Congo-Kinshasa: To mark the International Day against the use of Child Soldiers, the Special Representative is launching the Children and Armed Conflict Primer

The longtime mission of the UN Peacekeeping Mission in DR Congo leaves a complex legacy, providing safety to displaced populations even as peacekeepers were accused of sexual abuse. While some celebrate their departure, others predict a dangerous security vacuum.
16 February 2024

As we mark the International Day against the use of Child Soldiers, commonly known as the Red Hand Day, the Special Representative for Children and Armed Conflict, Virginia Gamba, reaffirms her commitment to the protection of children affected by armed conflict in all regions of the world.

The recruitment and use of children by armed forces and armed groups remains one of the most prevalent grave violations against children during armed conflict. In 2022, 7,622 children were found to have been recruited and used by parties to conflict as highlighted in the last Secretary General’s annual report on Children and Armed Conflict  (A/77/895 S/2023/363). The highest numbers were verified in the Syrian Arab Republic, the Democratic Republic of the Congo, Somalia, Mali, and Afghanistan.

In 2023, children continued to be recruited and used, whether as spies or cooks, in combat roles or as human shields. Whatever their roles, children used by parties to conflict are exposed to unspeakable cruelty, with serious implications for their physical and psychological well-being. Although boys continue to be targeted disproportionately, girls are also recruited and used by armed forces and armed groups and often experience rape and other forms of sexual violence, including sexual slavery, once recruited.

Since the establishment of the Children and Armed Conflict mandate 28 years ago, more than 200,000 children have been released from armed groups and armed forces, including through the work of the United Nations. As encouraging as these numbers are,  more needs to be done. Victims bear the trauma of war throughout the rest of their lives and are often stigmatized and doubly victimized: first by the armed groups that recruit them, then upon their return to their community. The reintegration of those children should be a priority and is essential to ensuring long-term peace and security.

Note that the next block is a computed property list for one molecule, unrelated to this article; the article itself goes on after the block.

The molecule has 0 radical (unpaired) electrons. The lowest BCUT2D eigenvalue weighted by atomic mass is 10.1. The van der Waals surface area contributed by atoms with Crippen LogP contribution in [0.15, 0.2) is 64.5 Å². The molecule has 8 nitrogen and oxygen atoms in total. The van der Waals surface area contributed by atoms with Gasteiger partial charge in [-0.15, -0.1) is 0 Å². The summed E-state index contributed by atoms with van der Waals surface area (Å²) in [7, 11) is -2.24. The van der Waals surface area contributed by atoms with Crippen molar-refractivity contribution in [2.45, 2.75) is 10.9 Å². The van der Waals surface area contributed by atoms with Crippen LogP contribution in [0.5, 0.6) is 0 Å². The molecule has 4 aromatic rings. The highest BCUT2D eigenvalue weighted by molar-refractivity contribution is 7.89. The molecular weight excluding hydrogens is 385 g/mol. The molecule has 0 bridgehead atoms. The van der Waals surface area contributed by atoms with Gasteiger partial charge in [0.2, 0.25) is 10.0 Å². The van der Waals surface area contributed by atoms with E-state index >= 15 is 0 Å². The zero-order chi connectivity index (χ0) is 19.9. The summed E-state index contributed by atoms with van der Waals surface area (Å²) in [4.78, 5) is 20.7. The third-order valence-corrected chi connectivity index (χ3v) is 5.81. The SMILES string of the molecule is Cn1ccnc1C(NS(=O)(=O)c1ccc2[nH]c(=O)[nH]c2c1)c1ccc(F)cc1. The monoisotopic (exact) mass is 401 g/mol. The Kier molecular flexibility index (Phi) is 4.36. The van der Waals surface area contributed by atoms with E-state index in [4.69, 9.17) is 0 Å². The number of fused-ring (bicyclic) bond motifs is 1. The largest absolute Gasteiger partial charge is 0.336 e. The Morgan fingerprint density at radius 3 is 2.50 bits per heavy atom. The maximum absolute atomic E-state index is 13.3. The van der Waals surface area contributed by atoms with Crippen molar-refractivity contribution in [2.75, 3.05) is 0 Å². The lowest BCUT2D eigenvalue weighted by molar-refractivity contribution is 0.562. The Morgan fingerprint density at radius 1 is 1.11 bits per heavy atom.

“I call on the international community to continue its political, technical, and financial support to the sustainable reintegration of all children released from parties to conflict and provide them with disability inclusive, gender and age-sensitive programmes, including access to education and health services. I remind that children should always be treated primarily as victims in line with international standards”, stated the Special Representative.

To continue the efforts to end and prevent grave violations against children and to mark this year’s Red Hand Day, the Special Representative is proud to announce the launch of an online course, the Children and Armed Conflict Primer. This course has been developed by the Office of the Special Representative and the United Nations System Staff College thanks to the financial support of the Ministry for Foreign and European Affairs and Trade of Malta, and builds on the lessons learned of the pilot Virtual Summer School on Child Protection in Armed Conflict organized in 2022.

This initiative aims to raise awareness and knowledge of the Children and Armed Conflict agenda. It is meant to empower and enable participants to contribute to the implementation of the agenda through their work and advocacy, thus ultimately contributing to ending and preventing grave violations against children affected by armed conflict. This free and self-paced online course is open to all and targets a diverse range of professionals, including from, governments, the United Nations, regional organizations, civil society, and academia.

"Together, let us strive to end and prevent the involvement of children in armed conflict and build a future where the rights and well-being of every child are safeguarded," concluded Virginia Gamba.

Ariane Lignier, Office of the Special Representative of the Secretary-General for Children and Armed Conflict, New York.

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